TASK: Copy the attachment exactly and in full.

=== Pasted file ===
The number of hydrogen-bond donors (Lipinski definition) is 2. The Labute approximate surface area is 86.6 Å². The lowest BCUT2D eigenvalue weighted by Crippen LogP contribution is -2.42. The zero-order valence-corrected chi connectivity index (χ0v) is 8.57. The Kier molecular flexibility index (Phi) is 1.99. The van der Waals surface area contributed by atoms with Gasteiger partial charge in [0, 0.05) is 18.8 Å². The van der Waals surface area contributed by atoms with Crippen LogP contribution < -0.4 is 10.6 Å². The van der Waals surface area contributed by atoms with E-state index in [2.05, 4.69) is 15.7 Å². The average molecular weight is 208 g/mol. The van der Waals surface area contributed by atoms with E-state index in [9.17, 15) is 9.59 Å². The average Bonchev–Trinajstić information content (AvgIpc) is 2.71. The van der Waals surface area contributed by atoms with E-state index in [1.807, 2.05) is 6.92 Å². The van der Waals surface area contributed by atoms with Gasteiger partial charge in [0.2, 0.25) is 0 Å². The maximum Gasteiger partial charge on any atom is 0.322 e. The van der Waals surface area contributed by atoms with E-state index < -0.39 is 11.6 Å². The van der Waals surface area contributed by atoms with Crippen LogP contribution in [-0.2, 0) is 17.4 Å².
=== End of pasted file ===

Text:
The number of hydrogen-bond donors (Lipinski definition) is 2. The Labute approximate surface area is 86.6 Å². The lowest BCUT2D eigenvalue weighted by Crippen LogP contribution is -2.42. The zero-order valence-corrected chi connectivity index (χ0v) is 8.57. The Kier molecular flexibility index (Phi) is 1.99. The van der Waals surface area contributed by atoms with Gasteiger partial charge in [0, 0.05) is 18.8 Å². The van der Waals surface area contributed by atoms with Crippen LogP contribution < -0.4 is 10.6 Å². The van der Waals surface area contributed by atoms with E-state index in [2.05, 4.69) is 15.7 Å². The average molecular weight is 208 g/mol. The van der Waals surface area contributed by atoms with E-state index in [9.17, 15) is 9.59 Å². The average Bonchev–Trinajstić information content (AvgIpc) is 2.71. The van der Waals surface area contributed by atoms with E-state index in [1.807, 2.05) is 6.92 Å². The van der Waals surface area contributed by atoms with Gasteiger partial charge in [0.2, 0.25) is 0 Å². The maximum Gasteiger partial charge on any atom is 0.322 e. The van der Waals surface area contributed by atoms with E-state index < -0.39 is 11.6 Å². The van der Waals surface area contributed by atoms with Crippen LogP contribution in [-0.2, 0) is 17.4 Å².